28 March, 2008

Tastes Like Chicken: A Palette Expansion, The Boston Years

Thankfully, I like to think I didn’t carry my incompetence about food into my later years. I suppose to some extent my first big step in the exploration of new foods could be attributed to my college boyfriend (it's kind of strange to reduce someone to a term like that) and the city of Boston. He introduced me to things like “tofu” and “thai food” and “marijuana”. When all is said and done the ladder may have attributed more to my gastronomic adventures than anything else. But anyway, my boyfriend insisted I didn’t know how to cook, and for about 3 years I really believed him. In retrospect, it was foolish to believe anything about food from someone whose (self-renowned) top cooking experiment surfaced when he was stoned, and was a recipe that called for the combination of Pop-Tarts, ice cream, chocolate syrup and Diet Pepsi. All together. In a bowl.

Anyway, I have never been past accepting a free meal. When I was 19, I worked at a Malaysian bar across from Symphony Hall for nearly 2 years as the sole American (read: legal) employee. We had to show up at 4:30pm so we could all eat together before opening at 5 (and ate together again for dinner at 10 o’clock). This tradition forced me to become reacquainted with rice, because I didn’t dare touch half the shit they made for “dinner”. Everyday at 4:30pm, I would walk up the back stairs and through the kitchen, stopping to peek under pot covers to see what was cooking. Sometimes I didn’t have the courage to look, and would make my decision strictly based on aromas/odors. I considered myself open minded about these family style meals, but 90% of the time, I resorted to rice (jasmine), and would mix it with curry. However, one day I remember being excited because the cook had make a soup that didn’t smell entirely awful, and it looked like it had vegetables in it. Vegetables were usually safe. So, I put the ladle in the pot, and as I’m pulling up a spoonful (of what I can now only assume was broth, but honestly who the f knows), a fish head bubbles to the top and stares at me. Like, with its dead eyes. From then on, I always asked what something was before I touched it, and to avoid making the cooks feel bad (and to avoid looking like an inconsiderate and uncultured prick) I ended up telling the cooks I was a vegetarian. They started making me my own vegetarian meals from then on, none of which involved floating fish heads.

Boston also introduced me to take-out. Prior to moving to Boston, “eating out” meant Wendy’s or Burger King. There were simply no other options in rural Wisconsin. I can say with confidence that I don’t recall ever eating fast food in Boston. There were just too many other choices! Not that these “other choices” were “better” than McDonalds, nutritionally speaking. First, I discovered “the slice”. How fantastic was it that I could get practically ½ a pizza for $2.25?? A couple blocks from my first apt., there was a pizza place called Little Steve’s, and it was open until 3am, making it one of 3 places in Boston that I knew of open later than 10pm. It was also close to Lansdowne, which was the street in Boston with a large concentration of clubs and lounges. Therefore, at 2am on weekends, hundreds (seriously, HUNDREDS) of people congregated in front of Stevie’s, forming a line out the door and sometimes around the block. It was a wonderful time to be alive and nice in the world, mingling with strangers as the line slowly crept forward. Sometimes you met people not unlike yourself who looked to get the biggest bang for their buck in life (esp. when food was involved), and 3 or 4 of you would decide to go in together on a pie, rather than get individual slices. Might I add that in the 11/2 I lived next to Little Steve’s it was shut down twice for heath violations (rumor: RATS!!!). This was public knowledge, yet it did not affect its popularity. I also have the fortune of having some Italian blood in me, and the old men of Little Steve’s loved me for it. When I really think back on it, I think Little Steve’s was the place where I first realized the powers women can have over men, and just how far a little harmless flirting could get me (to the front of the line and a free order of chicken wings).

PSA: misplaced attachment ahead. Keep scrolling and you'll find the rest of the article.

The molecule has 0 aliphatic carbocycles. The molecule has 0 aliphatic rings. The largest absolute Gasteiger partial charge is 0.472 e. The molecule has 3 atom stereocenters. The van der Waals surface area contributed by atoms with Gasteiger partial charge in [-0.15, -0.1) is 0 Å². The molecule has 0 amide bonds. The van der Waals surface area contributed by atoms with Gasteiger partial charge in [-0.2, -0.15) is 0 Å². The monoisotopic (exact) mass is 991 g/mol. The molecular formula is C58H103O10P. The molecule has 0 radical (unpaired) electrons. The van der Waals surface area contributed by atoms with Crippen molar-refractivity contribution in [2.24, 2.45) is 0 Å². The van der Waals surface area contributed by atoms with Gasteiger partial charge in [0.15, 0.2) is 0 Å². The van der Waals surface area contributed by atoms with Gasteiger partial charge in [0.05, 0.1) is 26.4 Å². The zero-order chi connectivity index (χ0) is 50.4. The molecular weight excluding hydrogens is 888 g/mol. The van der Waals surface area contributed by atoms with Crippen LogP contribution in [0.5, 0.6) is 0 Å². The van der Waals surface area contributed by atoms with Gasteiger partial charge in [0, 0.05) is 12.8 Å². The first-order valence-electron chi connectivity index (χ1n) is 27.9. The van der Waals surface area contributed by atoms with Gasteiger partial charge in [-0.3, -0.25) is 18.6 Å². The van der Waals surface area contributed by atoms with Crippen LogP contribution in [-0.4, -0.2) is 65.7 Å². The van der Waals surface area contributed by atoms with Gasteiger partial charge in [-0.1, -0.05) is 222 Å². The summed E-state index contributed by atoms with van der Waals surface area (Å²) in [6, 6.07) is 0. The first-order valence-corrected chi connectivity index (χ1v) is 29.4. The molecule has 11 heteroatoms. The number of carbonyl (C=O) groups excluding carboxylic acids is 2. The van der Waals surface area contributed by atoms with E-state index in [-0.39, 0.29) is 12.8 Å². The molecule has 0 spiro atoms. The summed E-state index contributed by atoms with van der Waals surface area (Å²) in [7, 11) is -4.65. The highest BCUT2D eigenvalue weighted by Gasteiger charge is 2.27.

If it was past midnight and you were in the mood for something other than pizza, there was also a Chinese restaurant (I used the term “restaurant” loosely here) around the corner on Mass Ave. called Nan Ling’s that was open until 3am. It is hands down the most filthy establishment I have ever set foot in, but they also had ridiculously cheap fried rice, which at the time was more important than any visible (and there were many) sanitary issues. There was actually a petition one year to keep Nan Ling’s open past 3am. I of course signed it, but in retrospect I don’t see the need for it to stay open any later than it was. Who wants to be burping up grease and regret after 3am?

1 comment:

Rebekah said...

Burping up regret!! Yay!